Award-winning filmmaker Devashish Makhija’s “Red 17: An Eid Story” is a compelling read about an ex-policeman Nandu who became deaf in a bomb blast. He  lost his wife in the terrorist attack. He now works as an assistant in a laundromat owned by Liayqat as he has to pay for his son’s education. While at work he is asked to return the coat of a customer Feroze Aslam in time for Eid. Unfortunately when he goes to Feroze’s house Nandu discovers that Feroz has died. Shocked he goes home where he decides to keep the smart coat, resize it and gift it to his son, Baiju. Few days later he is stricken by guilt and goes to return it to Feroze’s widow who very calmly asks Nandu to keep the coat. She said it was her husband’s wish. It may have been written years ago but it is a fitting milestone in Devashish Makhija’s oeuvre which consists of short stories, picture books and short films like Agli Baar that have a recurring theme of communal violence.

Inevitably all the stories in Eid Stories celebrate the joyous festival while introducing tough topics for children such as prejudice, and bigotry. These stories were first published in 2010 but nearly a decade later they continue to be relevant, perhaps more today than before. The violence in India is rampant and tearing apart its democratic and secular fabric. Children may as well learn early that ethnic violence is not acceptable; India is to be celebrated for its diversity and inclusiveness!

Perhaps it is fitting on this day that Rahul Pandita posted his grief-stricken message on Eid for journalist Shujat Bukhaari who was slain on the eve of Eid in Srinagar. This message is even more poignant as they belong to different communities in a state that has been ravaged by terrible ethnic violence for decades. Rahul Pandita is a Kashmiri Pandit and the late Shujat Bukhaari was a Kashmiri Muslim.

As Badi Ammi wisely advises her grandchildren in Lovleen Misra’s short story that the spirit of Eid is to be applied to life: In giving to others, you give to yourself . . . Keep giving. 

Eid Stories Scholastic India, Gurgaon, India, 2010. Rpt. 2018. Pb. pp. 114 Rs. 195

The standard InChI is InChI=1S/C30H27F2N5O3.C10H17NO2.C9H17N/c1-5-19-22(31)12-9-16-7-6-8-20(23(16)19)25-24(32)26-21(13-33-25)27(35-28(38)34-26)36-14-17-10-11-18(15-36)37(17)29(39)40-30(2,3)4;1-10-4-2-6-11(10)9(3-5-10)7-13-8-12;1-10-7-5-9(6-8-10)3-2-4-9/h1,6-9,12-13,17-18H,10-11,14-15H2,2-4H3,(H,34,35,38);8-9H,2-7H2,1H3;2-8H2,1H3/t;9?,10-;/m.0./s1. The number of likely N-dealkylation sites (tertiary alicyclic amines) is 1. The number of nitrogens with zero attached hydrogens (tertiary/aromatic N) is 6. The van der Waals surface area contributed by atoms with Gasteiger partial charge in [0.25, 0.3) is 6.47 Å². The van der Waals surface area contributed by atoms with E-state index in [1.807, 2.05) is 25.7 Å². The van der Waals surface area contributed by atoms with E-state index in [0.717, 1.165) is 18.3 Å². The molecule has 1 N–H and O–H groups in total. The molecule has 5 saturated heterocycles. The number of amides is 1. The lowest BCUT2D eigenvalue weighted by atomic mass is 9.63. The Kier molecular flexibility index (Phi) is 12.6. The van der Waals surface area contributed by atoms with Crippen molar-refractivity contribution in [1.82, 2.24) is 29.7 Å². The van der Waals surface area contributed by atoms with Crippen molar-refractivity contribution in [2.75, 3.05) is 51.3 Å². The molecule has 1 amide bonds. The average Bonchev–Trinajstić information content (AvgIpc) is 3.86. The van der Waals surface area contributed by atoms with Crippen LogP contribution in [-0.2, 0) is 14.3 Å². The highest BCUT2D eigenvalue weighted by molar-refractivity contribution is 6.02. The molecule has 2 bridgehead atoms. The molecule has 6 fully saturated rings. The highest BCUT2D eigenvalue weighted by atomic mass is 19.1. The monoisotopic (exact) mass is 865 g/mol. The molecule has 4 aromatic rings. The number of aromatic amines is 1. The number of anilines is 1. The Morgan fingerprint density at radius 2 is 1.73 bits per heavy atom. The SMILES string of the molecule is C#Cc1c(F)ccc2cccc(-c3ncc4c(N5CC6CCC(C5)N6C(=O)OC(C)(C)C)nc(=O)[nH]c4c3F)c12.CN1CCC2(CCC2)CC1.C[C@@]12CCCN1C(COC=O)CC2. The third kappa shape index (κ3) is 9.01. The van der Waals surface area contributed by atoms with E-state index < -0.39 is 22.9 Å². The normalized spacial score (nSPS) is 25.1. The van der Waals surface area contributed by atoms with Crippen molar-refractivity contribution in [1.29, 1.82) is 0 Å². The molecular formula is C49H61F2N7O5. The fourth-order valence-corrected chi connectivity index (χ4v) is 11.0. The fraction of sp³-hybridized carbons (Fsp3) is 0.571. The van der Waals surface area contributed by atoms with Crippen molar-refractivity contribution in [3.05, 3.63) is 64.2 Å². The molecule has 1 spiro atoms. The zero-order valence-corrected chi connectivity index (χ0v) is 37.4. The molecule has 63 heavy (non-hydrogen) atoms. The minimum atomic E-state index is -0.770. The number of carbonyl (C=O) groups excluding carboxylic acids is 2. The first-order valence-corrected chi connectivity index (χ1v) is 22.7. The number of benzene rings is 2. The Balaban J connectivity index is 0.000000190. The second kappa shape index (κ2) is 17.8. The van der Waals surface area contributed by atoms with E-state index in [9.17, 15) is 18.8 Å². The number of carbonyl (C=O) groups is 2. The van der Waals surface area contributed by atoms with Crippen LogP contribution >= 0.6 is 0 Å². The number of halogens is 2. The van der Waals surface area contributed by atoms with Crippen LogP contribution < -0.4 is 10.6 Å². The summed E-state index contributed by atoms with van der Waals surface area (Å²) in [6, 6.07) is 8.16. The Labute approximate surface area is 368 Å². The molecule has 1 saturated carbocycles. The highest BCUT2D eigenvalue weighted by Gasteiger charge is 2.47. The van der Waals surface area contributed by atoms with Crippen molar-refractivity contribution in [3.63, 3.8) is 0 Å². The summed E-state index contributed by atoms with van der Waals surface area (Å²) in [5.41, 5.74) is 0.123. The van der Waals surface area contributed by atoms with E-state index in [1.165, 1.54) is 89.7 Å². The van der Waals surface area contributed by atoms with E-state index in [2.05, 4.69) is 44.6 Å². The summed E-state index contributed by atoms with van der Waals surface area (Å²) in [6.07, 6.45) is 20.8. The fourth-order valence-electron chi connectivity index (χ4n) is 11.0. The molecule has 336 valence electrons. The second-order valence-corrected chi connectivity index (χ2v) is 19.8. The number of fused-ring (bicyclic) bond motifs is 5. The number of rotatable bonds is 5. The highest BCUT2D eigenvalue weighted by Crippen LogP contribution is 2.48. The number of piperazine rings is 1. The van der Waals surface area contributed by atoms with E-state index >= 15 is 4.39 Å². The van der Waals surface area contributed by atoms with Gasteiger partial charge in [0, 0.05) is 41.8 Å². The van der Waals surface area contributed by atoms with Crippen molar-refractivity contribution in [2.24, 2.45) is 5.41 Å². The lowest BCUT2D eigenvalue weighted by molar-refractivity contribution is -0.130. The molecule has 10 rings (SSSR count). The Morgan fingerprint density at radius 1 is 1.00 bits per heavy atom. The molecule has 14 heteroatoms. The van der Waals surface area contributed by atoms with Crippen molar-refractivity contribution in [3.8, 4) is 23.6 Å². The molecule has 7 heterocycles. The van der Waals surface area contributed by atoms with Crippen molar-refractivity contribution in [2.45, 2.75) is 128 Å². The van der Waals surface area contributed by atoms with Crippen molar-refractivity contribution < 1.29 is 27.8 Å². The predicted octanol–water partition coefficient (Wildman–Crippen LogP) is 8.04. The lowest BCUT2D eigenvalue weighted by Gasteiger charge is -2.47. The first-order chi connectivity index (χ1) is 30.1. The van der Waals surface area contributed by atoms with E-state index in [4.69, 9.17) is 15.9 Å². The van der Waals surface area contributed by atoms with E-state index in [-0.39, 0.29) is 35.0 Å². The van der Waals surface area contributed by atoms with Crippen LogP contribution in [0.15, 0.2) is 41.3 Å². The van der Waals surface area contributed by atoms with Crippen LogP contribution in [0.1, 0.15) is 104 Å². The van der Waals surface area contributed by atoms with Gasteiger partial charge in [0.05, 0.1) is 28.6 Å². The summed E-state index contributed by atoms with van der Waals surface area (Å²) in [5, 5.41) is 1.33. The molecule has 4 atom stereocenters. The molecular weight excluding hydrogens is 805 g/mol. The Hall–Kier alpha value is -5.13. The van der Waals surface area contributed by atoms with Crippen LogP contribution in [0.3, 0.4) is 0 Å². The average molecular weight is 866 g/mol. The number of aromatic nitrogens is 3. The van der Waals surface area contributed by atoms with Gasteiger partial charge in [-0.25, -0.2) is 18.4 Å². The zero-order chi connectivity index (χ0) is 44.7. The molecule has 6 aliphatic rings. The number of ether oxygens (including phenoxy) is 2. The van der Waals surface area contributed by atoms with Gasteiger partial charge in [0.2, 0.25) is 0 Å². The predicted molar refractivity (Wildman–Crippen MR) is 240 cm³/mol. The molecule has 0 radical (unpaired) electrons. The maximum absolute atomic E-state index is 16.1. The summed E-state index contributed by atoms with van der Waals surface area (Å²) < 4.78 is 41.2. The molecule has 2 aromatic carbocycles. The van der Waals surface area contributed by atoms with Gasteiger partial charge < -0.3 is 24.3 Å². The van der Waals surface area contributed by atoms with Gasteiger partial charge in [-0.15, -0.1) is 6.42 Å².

16 June 2018 

“Sorry, Best Friend!”

Sorry, Best Friend! is a collection of stories edited by noted writers Githa Hariharan and late Shama Futehally. The stories are about children discovering / encountering friends and neighbours who are different from  us in some way or the other — the way they look, their dress, languages they speak, even the food they eat or even pray to different gods. Ultimately we need to remember that we are all part of one big jigsaw puzzle that is India. According to the editors if we forget that all of us are a part of this puzzle then “very quickly, as if we were never one, we break into a hundred pieces”. The contributors include eminent writers such as Swapna Dutta, Poile Sengupta and Zai Whitaker. Given that this book was published in 1997 they refer to two major incidents of the immediate past when communal violence broke out after the assassination of the prime minister Indira Gandhi in Delhi (1984) and later destruction of Babri Masjid in Ayodhya (1992). Subsequently India has experienced many more and regular instances of communal violence notably the riots that broke out in Gujarat after the burning of the train in Godhra (2002). Now communal intolerance is a regular feature of daily existence with lynchings becoming the horrific new normal.

Sorry, Best Friend! has been published many times over; testament to the frightening relevance of these stories for young children. It is a book that needs to be read widely by children and adults widely.

Githa Hariharan and Shama Futehally (eds.) Sorry, Best Friend! Tulika Publishers, Chennai, 1997, rpt 2017. Pb. pp. 70 Rs. 85 

( It is available in English and Hindi )

15 June 2018 

Women’s Prize for Fiction 2018

The Women’s Prize for Fiction 2018 was founded in 1996, the Prize was set up for “excellence, originality and accessibility in writing by women in English from throughout the world”.  As always the prize celebrates and helps readers discover fantastic women writers. This year’s shortlist is formidable — a trademark of the Women’s Prize for Fiction even in its previous avatars as Orange Prize and Bailey’s Prize.

 

 

The shortlist consisted of: 

In a wonderful ceremony held in London, Kamila Shamsie won the Women’s Prize for Fiction 2018.

There was an enormous roar when Kamila Shamsie’s name was announced as the winner. This is what Kate Moss, founder of the prize, had to say:

Kamila Shamsie’s Home Fire explores the complicated relationship Isma has with her younger twin siblings, Aneeka and Parvaiz. It is also a modern retelling of Antigone in which Isma, whose mother has died, works hard to raise her brother and sister. When they reach adulthood, Isma leaves for the US to study at university while her brother, Parvaiz, who has unfortunately become radicalised in Britain, leaves to join ISIS, following in the footsteps of their jihadist father. Aneeka, meanwhile, is torn between her love for her older sister and her twin. The idea of two sisters where one is conventional, bordering on timid but keeps the home fire burning while the other leaves home and enters the world of men with far reaching consequences has been encapsulated in myths and legends. There is Antigone and her sister Ismene from the Greek myth, and Mary and Martha in the New Testament. The Sophoclean chorus giving a background and a perspective on the “tricky” position British Muslims occupy is provided by the character of a Muslim MP and Home Secretary, Karamat Lone, and his son, Eamonn. It’s a prescient novel for it is considered to have predicted the rise of British Pakistani Sajid Javid, current Home Secretary of Britain. In fact she wrote about it in the Guardian too.